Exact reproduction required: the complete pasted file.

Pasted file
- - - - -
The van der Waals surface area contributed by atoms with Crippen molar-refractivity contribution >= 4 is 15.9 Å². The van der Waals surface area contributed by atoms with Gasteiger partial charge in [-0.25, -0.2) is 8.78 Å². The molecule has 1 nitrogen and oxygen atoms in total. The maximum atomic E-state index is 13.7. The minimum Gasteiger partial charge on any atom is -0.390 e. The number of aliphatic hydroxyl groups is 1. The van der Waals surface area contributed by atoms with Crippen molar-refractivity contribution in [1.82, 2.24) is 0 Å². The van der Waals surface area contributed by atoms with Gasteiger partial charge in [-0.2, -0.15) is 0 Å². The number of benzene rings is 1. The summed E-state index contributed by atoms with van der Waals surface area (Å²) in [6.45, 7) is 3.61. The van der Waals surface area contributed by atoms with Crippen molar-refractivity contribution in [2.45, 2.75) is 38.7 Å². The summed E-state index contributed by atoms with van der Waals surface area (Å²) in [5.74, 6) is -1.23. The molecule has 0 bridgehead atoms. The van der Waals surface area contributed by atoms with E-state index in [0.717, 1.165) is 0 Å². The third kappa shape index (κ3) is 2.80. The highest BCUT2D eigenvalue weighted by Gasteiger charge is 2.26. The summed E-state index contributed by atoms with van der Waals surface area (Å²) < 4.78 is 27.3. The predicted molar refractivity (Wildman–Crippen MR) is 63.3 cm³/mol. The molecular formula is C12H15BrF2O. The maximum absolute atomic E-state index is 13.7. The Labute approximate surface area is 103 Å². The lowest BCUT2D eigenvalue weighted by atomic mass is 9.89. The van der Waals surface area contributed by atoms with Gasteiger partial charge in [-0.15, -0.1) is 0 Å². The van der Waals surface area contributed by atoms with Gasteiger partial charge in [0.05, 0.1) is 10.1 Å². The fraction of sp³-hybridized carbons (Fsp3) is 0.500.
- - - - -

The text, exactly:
The van der Waals surface area contributed by atoms with Crippen molar-refractivity contribution >= 4 is 15.9 Å². The van der Waals surface area contributed by atoms with Gasteiger partial charge in [-0.25, -0.2) is 8.78 Å². The molecule has 1 nitrogen and oxygen atoms in total. The maximum atomic E-state index is 13.7. The minimum Gasteiger partial charge on any atom is -0.390 e. The number of aliphatic hydroxyl groups is 1. The van der Waals surface area contributed by atoms with Crippen molar-refractivity contribution in [1.82, 2.24) is 0 Å². The van der Waals surface area contributed by atoms with Gasteiger partial charge in [-0.2, -0.15) is 0 Å². The number of benzene rings is 1. The summed E-state index contributed by atoms with van der Waals surface area (Å²) in [6.45, 7) is 3.61. The van der Waals surface area contributed by atoms with Crippen molar-refractivity contribution in [2.45, 2.75) is 38.7 Å². The summed E-state index contributed by atoms with van der Waals surface area (Å²) in [5.74, 6) is -1.23. The molecule has 0 bridgehead atoms. The van der Waals surface area contributed by atoms with E-state index in [0.717, 1.165) is 0 Å². The third kappa shape index (κ3) is 2.80. The highest BCUT2D eigenvalue weighted by Gasteiger charge is 2.26. The summed E-state index contributed by atoms with van der Waals surface area (Å²) < 4.78 is 27.3. The predicted molar refractivity (Wildman–Crippen MR) is 63.3 cm³/mol. The molecular formula is C12H15BrF2O. The maximum absolute atomic E-state index is 13.7. The Labute approximate surface area is 103 Å². The lowest BCUT2D eigenvalue weighted by atomic mass is 9.89. The van der Waals surface area contributed by atoms with Gasteiger partial charge in [-0.15, -0.1) is 0 Å². The van der Waals surface area contributed by atoms with Gasteiger partial charge in [0.05, 0.1) is 10.1 Å². The fraction of sp³-hybridized carbons (Fsp3) is 0.500.